Saturday, February 21, 2009

I am Just a ‘Keling’…

…and I am anjing. I am a low-life and not worthy of respect and decency. This is the kind of attitude we have seen expressed by certain teachers directed no less at our children! As if such vile racism was not abhorrent enough in itself, we have to come to terms with the fact that our children are being subjected to such uncouth and repulsive violence.    

A verbal assault such as the kind endured by A Kuganeshwaran cannot be simply brushed aside as an aberration. This despicable assault on Kuganeshwaran is of course an assault on all those other students in the class – who witness and endure such violence against their fellow students. And if they too, like Kuganeshwaran, are violated, feel threatened, and intimidated by such conduct, imagine the damage we continue to allow these so-called teachers to inflict on our children.   

How are we to undo this kind of damage? How are we to also prevent other students from appreciating that such despicable behaviour is not to be emulated? When will our teachers, principals and others responsible for our children’s well-being and development address this kind of violence against students in our schools?

Some politicians seem to be worried that such bad publicity damages the image of the government. How sad. Even when politicians try to address such behaviour, they fail miserably because they seem more concerned with the political consequences of such bad publicity for the government than redressing the inherent injustice.

Do you suppose these politicians, who by the way, don’t seem to think that we so-called ‘anjings’ are discriminated against, might start getting worried that there might a backlash against the government? Well, would it surprise you to see that politicians would trying to make a meal out of this episode and the teacher concerned because there are some high-profile by-elections in the horizon? Don’t be the least surprised.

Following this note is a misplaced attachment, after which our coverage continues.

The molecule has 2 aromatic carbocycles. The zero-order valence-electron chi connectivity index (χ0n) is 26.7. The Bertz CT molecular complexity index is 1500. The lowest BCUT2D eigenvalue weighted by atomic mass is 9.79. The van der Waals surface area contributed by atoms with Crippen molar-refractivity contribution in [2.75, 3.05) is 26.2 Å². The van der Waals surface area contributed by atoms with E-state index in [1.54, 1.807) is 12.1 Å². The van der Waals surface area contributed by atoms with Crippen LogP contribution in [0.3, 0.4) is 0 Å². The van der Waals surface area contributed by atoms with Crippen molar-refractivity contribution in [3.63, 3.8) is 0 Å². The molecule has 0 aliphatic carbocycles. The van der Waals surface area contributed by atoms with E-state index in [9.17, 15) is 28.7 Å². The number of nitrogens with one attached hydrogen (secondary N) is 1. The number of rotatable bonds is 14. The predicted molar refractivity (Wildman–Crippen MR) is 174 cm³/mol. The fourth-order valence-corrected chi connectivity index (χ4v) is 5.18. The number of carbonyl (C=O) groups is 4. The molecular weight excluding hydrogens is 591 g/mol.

Sure, the so-called teacher concerned in this situation has no business being in a classroom. I think we can all agree on that. But why do you suppose it is that such episodes tend to repeat themselves in our schools ever so often? Why do you suppose it is that people in positions of power and authority, such as the police and teachers, seem to have the audacity to indulge in repeated violence against us so-called ‘kelings.’?

Is it that because we are seen as lesser? Is it because we are devalued and therefore it becomes possible to unleash such violence against us and our young? Why does such behaviour not shock me anymore? Why?

Well, if our leaders can be in denial of our state of affairs, should I really be shocked that they’re also in denial that their complacency and stubbornness to address our plight should have such vile consequences?  

Why is it that we repeatedly find such episodes of blatant racist assaults unleashed against us?

I am left with only one plausible explanation – whether it is spoken or implied, to them, I am just a ‘keling.’

G. Krishnan